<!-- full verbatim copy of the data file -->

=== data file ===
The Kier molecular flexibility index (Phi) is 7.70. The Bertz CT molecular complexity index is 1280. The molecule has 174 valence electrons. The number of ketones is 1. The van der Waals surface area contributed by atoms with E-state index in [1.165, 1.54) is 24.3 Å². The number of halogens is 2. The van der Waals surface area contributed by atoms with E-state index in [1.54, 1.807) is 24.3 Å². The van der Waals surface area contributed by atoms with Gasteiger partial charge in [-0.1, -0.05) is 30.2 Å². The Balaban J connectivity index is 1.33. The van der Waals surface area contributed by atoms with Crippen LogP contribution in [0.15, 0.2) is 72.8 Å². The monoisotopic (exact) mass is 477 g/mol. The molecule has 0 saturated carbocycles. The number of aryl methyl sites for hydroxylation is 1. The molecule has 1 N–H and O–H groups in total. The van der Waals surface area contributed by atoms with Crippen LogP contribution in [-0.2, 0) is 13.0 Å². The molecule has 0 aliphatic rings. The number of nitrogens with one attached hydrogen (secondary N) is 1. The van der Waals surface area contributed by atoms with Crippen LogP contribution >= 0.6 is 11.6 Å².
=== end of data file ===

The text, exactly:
The Kier molecular flexibility index (Phi) is 7.70. The Bertz CT molecular complexity index is 1280. The molecule has 174 valence electrons. The number of ketones is 1. The van der Waals surface area contributed by atoms with E-state index in [1.165, 1.54) is 24.3 Å². The number of halogens is 2. The van der Waals surface area contributed by atoms with E-state index in [1.54, 1.807) is 24.3 Å². The van der Waals surface area contributed by atoms with Gasteiger partial charge in [-0.1, -0.05) is 30.2 Å². The Balaban J connectivity index is 1.33. The van der Waals surface area contributed by atoms with Crippen LogP contribution in [0.15, 0.2) is 72.8 Å². The monoisotopic (exact) mass is 477 g/mol. The molecule has 0 saturated carbocycles. The number of aryl methyl sites for hydroxylation is 1. The molecule has 1 N–H and O–H groups in total. The van der Waals surface area contributed by atoms with Crippen LogP contribution in [-0.2, 0) is 13.0 Å². The molecule has 0 aliphatic rings. The number of nitrogens with one attached hydrogen (secondary N) is 1. The van der Waals surface area contributed by atoms with Crippen LogP contribution >= 0.6 is 11.6 Å².